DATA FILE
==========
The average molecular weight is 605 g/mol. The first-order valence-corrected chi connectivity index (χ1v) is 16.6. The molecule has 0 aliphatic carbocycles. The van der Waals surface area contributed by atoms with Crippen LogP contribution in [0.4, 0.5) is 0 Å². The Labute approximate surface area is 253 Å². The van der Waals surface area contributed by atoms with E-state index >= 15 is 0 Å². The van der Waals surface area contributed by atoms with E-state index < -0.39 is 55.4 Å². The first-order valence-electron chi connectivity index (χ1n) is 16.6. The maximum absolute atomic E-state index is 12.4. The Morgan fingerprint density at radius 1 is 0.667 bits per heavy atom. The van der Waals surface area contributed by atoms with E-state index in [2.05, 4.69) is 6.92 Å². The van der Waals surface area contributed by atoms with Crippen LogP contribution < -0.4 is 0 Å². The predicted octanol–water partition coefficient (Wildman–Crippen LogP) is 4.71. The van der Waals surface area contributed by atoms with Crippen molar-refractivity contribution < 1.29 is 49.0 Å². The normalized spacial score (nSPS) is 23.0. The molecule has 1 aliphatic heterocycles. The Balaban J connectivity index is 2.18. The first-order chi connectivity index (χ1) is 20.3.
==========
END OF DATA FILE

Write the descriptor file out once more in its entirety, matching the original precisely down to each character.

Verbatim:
The average molecular weight is 605 g/mol. The first-order valence-corrected chi connectivity index (χ1v) is 16.6. The molecule has 0 aliphatic carbocycles. The van der Waals surface area contributed by atoms with Crippen LogP contribution in [0.4, 0.5) is 0 Å². The Labute approximate surface area is 253 Å². The van der Waals surface area contributed by atoms with E-state index >= 15 is 0 Å². The van der Waals surface area contributed by atoms with E-state index < -0.39 is 55.4 Å². The first-order valence-electron chi connectivity index (χ1n) is 16.6. The maximum absolute atomic E-state index is 12.4. The Morgan fingerprint density at radius 1 is 0.667 bits per heavy atom. The van der Waals surface area contributed by atoms with E-state index in [2.05, 4.69) is 6.92 Å². The van der Waals surface area contributed by atoms with Crippen LogP contribution < -0.4 is 0 Å². The predicted octanol–water partition coefficient (Wildman–Crippen LogP) is 4.71. The van der Waals surface area contributed by atoms with Crippen molar-refractivity contribution < 1.29 is 49.0 Å². The normalized spacial score (nSPS) is 23.0. The molecule has 1 aliphatic heterocycles. The Balaban J connectivity index is 2.18. The first-order chi connectivity index (χ1) is 20.3.